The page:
by Andrew Pacholyk MS L.Ac

Why people develop allergies remains a mystery in the medical community. Until we know more about allergies, the best line of defense is to eliminate the offending agents. Sneezing, runny nose, watery eyes, sinus congestion, hives, swelling are all symptoms of allergies.

Allergies can affect almost any area of the body. Substances that irritate the skin, allergic reactions to drugs, detergents, and other chemicals are all culprits. Also, grass, cow products, house dust, pets, wheat, colorants, additives, and preservatives are all possibilities.

Dust Mites. The dust mite is an almost-microscopic relative of ticks and spiders. But the living mite is not the problem. It’s the fecal material they expel in their wanderings about our carpets and furniture—their primary residences—and the bodies of dead mites that cause reactions.

Mold. Mold grows wherever it’s dark and humid—under your carpet, in the basement. It just doesn’t matter which one you encounter. Inhale any one of them, and if you are allergic, you’ll start sneezing.

Hay fever is an allergic condition triggered by inhalant substances (frequently pollens), which leads to sneezing and inflammation of the nose and conjunctiva of the eyes.

Any skin inflammation may be considered Dermatitis. Redness, scaling, and thickening of the skin may occur with dermatitis. Pinpointing the cause of the problem is the first step toward alleviating the symptoms.

Eczema is a type of dermatitis that is allergy related. It appears as dry, cracking, crusting and red patches on the skin. Often there are swelling, weeping blisters. The skin can become inflamed and itchy. Many factors can contribute to eczema. Stress is a major factor. Exposure to cleaning compounds, perfumes, detergents, household chemicals, soaps, food allergies, as well as, nutrient deficiencies.

Hives are lumps or weals that are very itchy. They can appear all of a sudden. They can be related to a particular food or as another complication from allergies; stress.

Anaphylactic shock. This is the most serious of allergic reactions. It can kill by suffocation, the result of swelling of the larynx and obstruction of the airway. Anaphylactic shock can occur in response to insect stings, ingestion of allergenic foods in sensitive individuals, and injected or swallowed doses of medication. It is a medical emergency, but it can be treated effectively. An injection of adrenalin (administered under medical supervision) will usually end the reaction promptly.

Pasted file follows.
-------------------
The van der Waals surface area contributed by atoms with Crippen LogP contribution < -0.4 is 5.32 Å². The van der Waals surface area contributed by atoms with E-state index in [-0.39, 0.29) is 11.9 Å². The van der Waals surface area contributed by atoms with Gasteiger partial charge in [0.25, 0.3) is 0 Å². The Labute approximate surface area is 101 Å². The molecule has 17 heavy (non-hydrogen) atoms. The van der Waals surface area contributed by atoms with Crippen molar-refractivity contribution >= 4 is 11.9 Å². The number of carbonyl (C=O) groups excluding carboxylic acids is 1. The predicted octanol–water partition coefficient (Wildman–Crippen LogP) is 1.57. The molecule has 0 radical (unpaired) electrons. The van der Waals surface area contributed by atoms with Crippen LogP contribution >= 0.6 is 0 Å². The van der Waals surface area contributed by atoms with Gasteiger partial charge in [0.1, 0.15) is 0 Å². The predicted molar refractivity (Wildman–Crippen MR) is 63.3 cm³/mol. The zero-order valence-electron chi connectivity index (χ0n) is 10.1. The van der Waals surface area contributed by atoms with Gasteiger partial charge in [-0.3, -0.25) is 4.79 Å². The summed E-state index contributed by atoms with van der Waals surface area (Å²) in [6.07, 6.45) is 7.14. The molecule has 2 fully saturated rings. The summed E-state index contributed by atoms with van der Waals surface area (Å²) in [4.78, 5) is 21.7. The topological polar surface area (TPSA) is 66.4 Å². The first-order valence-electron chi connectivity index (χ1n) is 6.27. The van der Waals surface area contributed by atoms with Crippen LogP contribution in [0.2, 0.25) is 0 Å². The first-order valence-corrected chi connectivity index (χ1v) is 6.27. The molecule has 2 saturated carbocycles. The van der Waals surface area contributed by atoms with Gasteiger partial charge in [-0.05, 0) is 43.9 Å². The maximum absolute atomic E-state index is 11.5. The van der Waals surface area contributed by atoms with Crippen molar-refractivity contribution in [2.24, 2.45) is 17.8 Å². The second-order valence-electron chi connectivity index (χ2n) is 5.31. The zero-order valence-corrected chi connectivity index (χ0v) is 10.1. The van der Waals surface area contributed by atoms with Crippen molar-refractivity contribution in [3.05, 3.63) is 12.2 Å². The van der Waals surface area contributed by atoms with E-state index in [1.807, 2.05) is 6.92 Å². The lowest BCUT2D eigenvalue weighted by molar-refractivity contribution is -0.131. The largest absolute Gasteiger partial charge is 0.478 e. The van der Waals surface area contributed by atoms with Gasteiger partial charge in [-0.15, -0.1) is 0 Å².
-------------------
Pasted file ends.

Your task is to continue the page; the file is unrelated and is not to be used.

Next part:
It is known that white blood cells (also known as lymphocytes) are a fundamental component of the immune system that protects our bodies from invaders. When they make a mistake, an allergic response can occur. When a lymphocyte encounters a particle or cell and identifies it as a foreign invader, it produces antibodies specifically engineered to fight that particular threat. There are five basic types of antibodies, called immunoglobulins, or Igs. Each is classified by type with a letter suffix: IgA, IgD, IgE, IgG, and IgM. The Ig known to be responsible for most allergic reactions to food is IgE, although IgG is also commonly mentioned.

IgE allergies occur when the immune system, in an effort to reject a certain food or other substance, creates an antibody to that food, immunoglobulin E. In other words, the blood cells of an allergic person are “misinformed’ at the genetic level and cause the production of large quantities of IgE antibodies. The antibody becomes attached on one side to the food/substance molecule and on the other side to a mast cell (mast cells are a type of cell containing histamine and other allergy mediators instrumental in the allergic response). When this happens, histamines and other chemicals are released from the mast cells, causing such immediate responses as runny nose, itchy eyes, skin rashes, and indigestion. IgE can cause anaphylaxis, an extreme, sometimes even life-threatening response in which the airways swell, sometimes to the point where the person cannot breathe.

The most common tests for food allergies are IgE skin tests, where the skin is scratched or pricked and allergens such as wheat, eggs, and milk are applied. Within 15 to 30 minutes, a local reaction may occur. Other types of tests include blood tests and patch skin tests. However, there are reports that blood testing for food allergies provides more reliable results than skin testing. The latter is problematic because of their tendency to yield false positives. This means that people may show a positive result but are still able to eat a certain food. To summarize this difficult and confusing field, it appears that the efficacy of all allergy testing is under suspicion.